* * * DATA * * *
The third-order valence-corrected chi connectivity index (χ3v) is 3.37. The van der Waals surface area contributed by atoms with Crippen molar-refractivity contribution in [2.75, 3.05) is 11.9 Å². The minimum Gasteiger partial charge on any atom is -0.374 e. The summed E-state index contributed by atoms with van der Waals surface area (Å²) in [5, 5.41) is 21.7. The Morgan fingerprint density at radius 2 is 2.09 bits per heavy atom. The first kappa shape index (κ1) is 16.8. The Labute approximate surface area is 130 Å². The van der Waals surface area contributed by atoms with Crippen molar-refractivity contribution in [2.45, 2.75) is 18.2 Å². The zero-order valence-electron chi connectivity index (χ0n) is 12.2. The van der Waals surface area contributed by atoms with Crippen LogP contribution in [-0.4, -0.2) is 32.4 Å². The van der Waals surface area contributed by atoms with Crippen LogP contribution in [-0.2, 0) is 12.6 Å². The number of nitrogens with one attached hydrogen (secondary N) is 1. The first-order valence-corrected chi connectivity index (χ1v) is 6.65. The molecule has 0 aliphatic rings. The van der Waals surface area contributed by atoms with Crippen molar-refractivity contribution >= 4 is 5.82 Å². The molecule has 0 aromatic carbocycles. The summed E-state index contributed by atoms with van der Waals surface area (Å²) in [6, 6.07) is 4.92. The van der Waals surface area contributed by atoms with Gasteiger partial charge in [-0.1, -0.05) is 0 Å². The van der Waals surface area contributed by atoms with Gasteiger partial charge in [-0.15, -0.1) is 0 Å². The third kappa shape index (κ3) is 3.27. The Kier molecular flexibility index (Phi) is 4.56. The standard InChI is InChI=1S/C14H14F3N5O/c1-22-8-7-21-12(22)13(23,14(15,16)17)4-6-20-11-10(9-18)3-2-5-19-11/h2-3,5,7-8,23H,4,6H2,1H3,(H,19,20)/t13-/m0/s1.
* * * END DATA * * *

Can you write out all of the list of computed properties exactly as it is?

The third-order valence-corrected chi connectivity index (χ3v) is 3.37. The van der Waals surface area contributed by atoms with Crippen molar-refractivity contribution in [2.75, 3.05) is 11.9 Å². The minimum Gasteiger partial charge on any atom is -0.374 e. The summed E-state index contributed by atoms with van der Waals surface area (Å²) in [5, 5.41) is 21.7. The Morgan fingerprint density at radius 2 is 2.09 bits per heavy atom. The first kappa shape index (κ1) is 16.8. The Labute approximate surface area is 130 Å². The van der Waals surface area contributed by atoms with Crippen molar-refractivity contribution in [2.45, 2.75) is 18.2 Å². The zero-order valence-electron chi connectivity index (χ0n) is 12.2. The van der Waals surface area contributed by atoms with Crippen LogP contribution in [-0.4, -0.2) is 32.4 Å². The van der Waals surface area contributed by atoms with Crippen LogP contribution in [-0.2, 0) is 12.6 Å². The number of nitrogens with one attached hydrogen (secondary N) is 1. The first-order valence-corrected chi connectivity index (χ1v) is 6.65. The molecule has 0 aliphatic rings. The van der Waals surface area contributed by atoms with Crippen molar-refractivity contribution >= 4 is 5.82 Å². The molecule has 0 aromatic carbocycles. The summed E-state index contributed by atoms with van der Waals surface area (Å²) in [6, 6.07) is 4.92. The van der Waals surface area contributed by atoms with Gasteiger partial charge in [-0.1, -0.05) is 0 Å². The van der Waals surface area contributed by atoms with Gasteiger partial charge in [-0.15, -0.1) is 0 Å². The third kappa shape index (κ3) is 3.27. The Kier molecular flexibility index (Phi) is 4.56. The standard InChI is InChI=1S/C14H14F3N5O/c1-22-8-7-21-12(22)13(23,14(15,16)17)4-6-20-11-10(9-18)3-2-5-19-11/h2-3,5,7-8,23H,4,6H2,1H3,(H,19,20)/t13-/m0/s1.